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Hitting the Florida Trail: A Guide for Expats Moving to Florida

Moving to a new country for good is always a big decision. It requires lots of planning. You can’t just head out and then take it from there. You’ll need things such as visas, etc. and know how to get around, and then once you’ve settled into the area, you’ll have to think about entertaining visitors. Here are a few pointers to make things that little bit easier when you’re moving to Florida from the UK.

Image by JeepersMedia (https://www.flickr.com/photos/jeepersmedia/14325907798/sizes/m/), used under CC licence 2.0 (https://creativecommons.org/licenses/by/2.0/)Entering the US

To get into the US, you’ll need a valid passport, of course, and this should describe you as a “British citizen”. It should also be an ePassport; that’s to say, it should have a digital picture of you, plus the internationally recognised symbol.

You’ll also need a visa. You should apply for this at your nearest US embassy or consulate before travelling. Permanent residence in the US will require a Permanent Residence card.

Setting up a bank account

Unfortunately, the US’s tough stance on crime means that requirements can be quite strict when it comes to setting up a bank account. Helpfully, being from the UK, Canada or a European country can help your case. In any case, you’ll need at least the following documents:

  • Passport, an identity card or a driving licence
  • (Physical) Proof of your address
  • Your social security number
  • Immigration documents

It’s best to go into the bank and set up your account face to face. This makes it easier to iron out any details or resolve any issues. When opening the account, you may also be asked to provide proof of the money’s origin, such as a tax return from your country or a payslip from your company.

Driving in Orlando, Florida

Image by sun dazed (https://www.flickr.com/photos/sundazed/722008477/sizes/m/), used under CC licence 2.0 (https://creativecommons.org/licenses/by-sa/2.0/)The good news about driving in the US, in general, is that most cars are automatic. You just need to change the gear for driving, reversing and parking, and the car will shift through the gears as your slow down or speed up. Always carry your driving licence with you, and remember to drive on the right-hand side of the road, not the left like in Britain! Be aware, too, that cars may overtake on either side of you.

You’ll be pleased to hear that the main routes to the theme parks are well sign posted! There’ll be no wrong turns away from them, that’s for sure! Avoid stopping to take a photo of the signs to Disney World, but remember to stop at “Stop” signs, even if there appears to be nothing coming.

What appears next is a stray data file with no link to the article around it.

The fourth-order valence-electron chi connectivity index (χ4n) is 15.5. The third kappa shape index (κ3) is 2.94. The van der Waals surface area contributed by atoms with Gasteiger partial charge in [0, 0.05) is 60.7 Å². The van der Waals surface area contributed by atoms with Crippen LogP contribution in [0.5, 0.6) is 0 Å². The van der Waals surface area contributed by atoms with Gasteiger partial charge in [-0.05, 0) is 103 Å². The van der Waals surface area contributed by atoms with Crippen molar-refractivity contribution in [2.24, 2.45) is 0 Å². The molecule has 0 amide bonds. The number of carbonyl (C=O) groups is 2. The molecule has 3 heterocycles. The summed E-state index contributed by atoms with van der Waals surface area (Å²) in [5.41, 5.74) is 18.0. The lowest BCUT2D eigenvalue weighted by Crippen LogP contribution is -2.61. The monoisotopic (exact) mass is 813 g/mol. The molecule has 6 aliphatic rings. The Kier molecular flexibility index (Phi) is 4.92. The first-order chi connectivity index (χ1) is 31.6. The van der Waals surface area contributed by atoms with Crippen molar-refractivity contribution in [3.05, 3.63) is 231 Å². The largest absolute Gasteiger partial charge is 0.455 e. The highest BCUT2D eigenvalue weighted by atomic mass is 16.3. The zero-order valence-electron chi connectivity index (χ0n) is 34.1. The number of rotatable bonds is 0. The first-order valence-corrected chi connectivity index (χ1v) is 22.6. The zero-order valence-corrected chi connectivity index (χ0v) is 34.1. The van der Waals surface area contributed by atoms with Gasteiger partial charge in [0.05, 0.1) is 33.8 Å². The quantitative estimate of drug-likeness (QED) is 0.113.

Things to do

Speaking of Orlando, Florida, it won’t have escaped your notice that this is one of the entertainment capitals of the world, and you’ll probably have some family or friends come over to stay with you while you’re out there. Of course, you can’t let them travel all the way to the US, step off their flights to Orlando and not set foot in the magical Disney World, especially if they have young children with them.

If, however, you want a bit excitement but don’t necessarily want to spend all your time in theme parks, you can book yourself some tickets to see Orlando Magic, the local basketball team, play at their home court, the Amway Center. The court has capacity for 20,000, so you can sit with all the fans, cheer on the home team and really feel part of something!

Alternatively, you can opt for something more tranquil and walk around the Harry P. Leu Gardens. The gardens are a home to more than 1,000 rose bushes and the most plentiful collection of camellia in North America. You’ll find the gardens located on Lake Ivanhoe in downtown Orlando, and they also have a butterfly garden and a citrus garden.

These are some of the main things you’ll have to consider when you book your one-way ticket to Florida. We wish you luck in your endeavours!


Before you take off

Please contact us if you believe information on this page is incorrect, misleading or offensive, or if something important is missing.

The International Wanderer aims to provide you with up to date and accurate information. However, content is submitted by writers/wanderers from all over the globe. Sometimes we will get it wrong. Furthermore, working holiday and other visa opportunities and requirements (or numbers allocated) may change. New working holiday agreements are constantly being negotiated between countries. We suggest that you contact the nearest consulate or embassy of the country you wish to visit to ensure you have the most recent and accurate information. For further information about this website see our Terms & Conditions.